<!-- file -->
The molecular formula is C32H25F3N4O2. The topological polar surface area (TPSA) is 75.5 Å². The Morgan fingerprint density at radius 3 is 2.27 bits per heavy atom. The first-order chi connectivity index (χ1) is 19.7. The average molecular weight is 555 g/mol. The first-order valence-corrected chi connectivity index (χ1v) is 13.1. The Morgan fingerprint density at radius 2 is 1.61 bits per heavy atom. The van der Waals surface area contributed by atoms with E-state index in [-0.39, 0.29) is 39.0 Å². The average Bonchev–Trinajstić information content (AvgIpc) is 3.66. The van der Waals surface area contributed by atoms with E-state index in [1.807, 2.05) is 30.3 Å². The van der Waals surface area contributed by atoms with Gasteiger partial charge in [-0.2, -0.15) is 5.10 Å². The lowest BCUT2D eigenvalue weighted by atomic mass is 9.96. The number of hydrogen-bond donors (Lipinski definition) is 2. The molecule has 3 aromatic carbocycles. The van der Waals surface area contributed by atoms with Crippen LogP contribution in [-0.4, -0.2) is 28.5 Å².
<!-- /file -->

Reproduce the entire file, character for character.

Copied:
The molecular formula is C32H25F3N4O2. The topological polar surface area (TPSA) is 75.5 Å². The Morgan fingerprint density at radius 3 is 2.27 bits per heavy atom. The first-order chi connectivity index (χ1) is 19.7. The average molecular weight is 555 g/mol. The first-order valence-corrected chi connectivity index (χ1v) is 13.1. The Morgan fingerprint density at radius 2 is 1.61 bits per heavy atom. The van der Waals surface area contributed by atoms with E-state index in [-0.39, 0.29) is 39.0 Å². The average Bonchev–Trinajstić information content (AvgIpc) is 3.66. The van der Waals surface area contributed by atoms with E-state index in [1.807, 2.05) is 30.3 Å². The van der Waals surface area contributed by atoms with Gasteiger partial charge in [-0.2, -0.15) is 5.10 Å². The lowest BCUT2D eigenvalue weighted by atomic mass is 9.96. The number of hydrogen-bond donors (Lipinski definition) is 2. The molecule has 3 aromatic carbocycles. The van der Waals surface area contributed by atoms with Crippen LogP contribution in [-0.4, -0.2) is 28.5 Å².